By Reed Morris
In our work preparing contracts or structuring deals for business clients we always discuss securing any obligation to pay. While the ultimate business decision is made by our clients, we advise them of all options available for securing payment obligations whether the business is a manufacturer, retailer, service provider or financial institution.
How does your business ensure that it will get paid? The short answer is: you can’t absolutely ensure payment. However, there are several things business can do to decrease the risk of nonpayment. Some industry-specific deals provide other means of securing payment, such as payment bonds used in construction or liens on property offered as collateral in commercial lending. In many other types of business deals a primary means of reducing the risk of nonpayment is through the use of a personal guarantee.
The personal guarantee means that, separate from the business, an individual (usually an owner or owners) signs an agreement that he/she will be personally liable to pay his/her company’s debt should the company default on its obligations.
LLCs and corporations generally do provide their owners with “limited liability” for the business’ obligations, such as business debts. Protecting the business owner from personal liability is one of the reasons business owners form corporations and LLCs. A personal guarantee steps around that limited liability protection and makes the guarantor personally liable for the business’ obligation. Many times the individual business owner has significant personal assets, while the actual business (particularly a small business or startup) does not. In our experience, if a business owner’s personal assets are put at risk, business debts are more likely to get paid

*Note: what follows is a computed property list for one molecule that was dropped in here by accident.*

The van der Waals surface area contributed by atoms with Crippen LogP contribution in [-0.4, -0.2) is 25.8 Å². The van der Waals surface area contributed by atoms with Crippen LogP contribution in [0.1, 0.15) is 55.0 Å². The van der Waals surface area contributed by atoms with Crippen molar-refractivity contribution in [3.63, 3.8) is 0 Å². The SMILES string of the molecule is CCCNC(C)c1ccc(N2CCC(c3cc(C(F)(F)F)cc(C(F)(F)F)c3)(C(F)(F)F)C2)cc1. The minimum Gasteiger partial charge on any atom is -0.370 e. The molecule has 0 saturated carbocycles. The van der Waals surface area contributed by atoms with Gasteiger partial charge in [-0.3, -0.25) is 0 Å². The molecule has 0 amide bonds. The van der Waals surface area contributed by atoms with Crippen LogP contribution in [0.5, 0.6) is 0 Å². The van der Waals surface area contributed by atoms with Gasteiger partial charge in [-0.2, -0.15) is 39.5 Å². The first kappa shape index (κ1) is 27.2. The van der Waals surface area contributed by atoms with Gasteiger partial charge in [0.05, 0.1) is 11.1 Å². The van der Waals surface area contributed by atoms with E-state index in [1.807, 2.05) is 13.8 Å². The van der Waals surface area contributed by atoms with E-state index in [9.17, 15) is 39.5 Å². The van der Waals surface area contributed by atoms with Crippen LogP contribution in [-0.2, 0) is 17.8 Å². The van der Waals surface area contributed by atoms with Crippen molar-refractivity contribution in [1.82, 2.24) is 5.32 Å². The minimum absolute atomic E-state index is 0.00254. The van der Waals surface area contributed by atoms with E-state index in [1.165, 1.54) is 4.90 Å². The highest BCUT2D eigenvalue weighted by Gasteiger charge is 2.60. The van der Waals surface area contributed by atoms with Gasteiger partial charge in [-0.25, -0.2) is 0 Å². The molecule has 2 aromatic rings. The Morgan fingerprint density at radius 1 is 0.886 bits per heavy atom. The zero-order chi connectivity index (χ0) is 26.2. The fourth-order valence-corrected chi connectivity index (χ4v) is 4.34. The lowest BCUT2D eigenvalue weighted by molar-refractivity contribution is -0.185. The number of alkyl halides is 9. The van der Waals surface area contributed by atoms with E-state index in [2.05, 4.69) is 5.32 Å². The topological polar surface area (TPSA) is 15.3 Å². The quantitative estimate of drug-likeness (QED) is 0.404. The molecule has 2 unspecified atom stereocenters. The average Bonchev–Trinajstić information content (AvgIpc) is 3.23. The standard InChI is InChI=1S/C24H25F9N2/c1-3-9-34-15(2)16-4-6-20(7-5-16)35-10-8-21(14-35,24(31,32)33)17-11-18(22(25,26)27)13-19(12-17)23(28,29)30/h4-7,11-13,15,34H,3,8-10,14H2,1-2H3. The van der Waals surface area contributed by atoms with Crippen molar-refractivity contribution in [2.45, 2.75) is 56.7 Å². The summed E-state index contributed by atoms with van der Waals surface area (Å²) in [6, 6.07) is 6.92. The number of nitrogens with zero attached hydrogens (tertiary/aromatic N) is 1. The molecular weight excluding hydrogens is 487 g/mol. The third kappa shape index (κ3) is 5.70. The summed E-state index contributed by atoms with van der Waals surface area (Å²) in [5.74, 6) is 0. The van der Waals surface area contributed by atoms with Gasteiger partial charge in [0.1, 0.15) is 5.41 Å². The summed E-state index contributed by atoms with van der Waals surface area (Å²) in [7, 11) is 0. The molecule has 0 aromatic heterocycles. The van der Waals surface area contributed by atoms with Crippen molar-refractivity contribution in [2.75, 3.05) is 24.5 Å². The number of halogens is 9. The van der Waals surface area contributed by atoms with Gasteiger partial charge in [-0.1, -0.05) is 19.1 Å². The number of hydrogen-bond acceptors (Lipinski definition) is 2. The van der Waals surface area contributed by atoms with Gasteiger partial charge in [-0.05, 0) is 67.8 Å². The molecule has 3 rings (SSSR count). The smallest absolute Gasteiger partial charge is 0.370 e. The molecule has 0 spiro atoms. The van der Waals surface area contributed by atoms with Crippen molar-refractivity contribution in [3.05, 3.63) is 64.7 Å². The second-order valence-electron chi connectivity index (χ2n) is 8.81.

Personal guarantees provide multiple avenues for collection. Both business and personal assets are available to cover the debt obligations. During collection, for the guarantor, a personal guarantee can be a sobering reminder of what is at stake. Receiving a separate demand letter or being personally named in a lawsuit is often all the additional motivation that is needed for the business (or the guarantor) to pay what is owed.
In drafting such agreements we ensure that the individual guarantor is specifically made a party to the agreement and is personally liable for the business’ debt. A personal guarantee provision in a contract should clearly state that the sale, loan, or credit being given is expressly conditioned on the existence of the personal guarantee, and that the guarantee is a material part of the consideration or basis for the agreement. When the agreement is signed, the guarantor (the person providing the guarantee) may actually be signing the agreement twice, once as an individual, and a second time as the authorized representative of the business.
Mallon Lonnquist Morris & Watrous, PLLC is a business and real estate law firm. Reed F. Morris is a Colorado business and real estate litigation attorney based in Denver, Colorado. Reed regularly represents businesses and individuals in business transactions and disputes, from pre-filing through trial, and can be reached at firstname.lastname@example.org.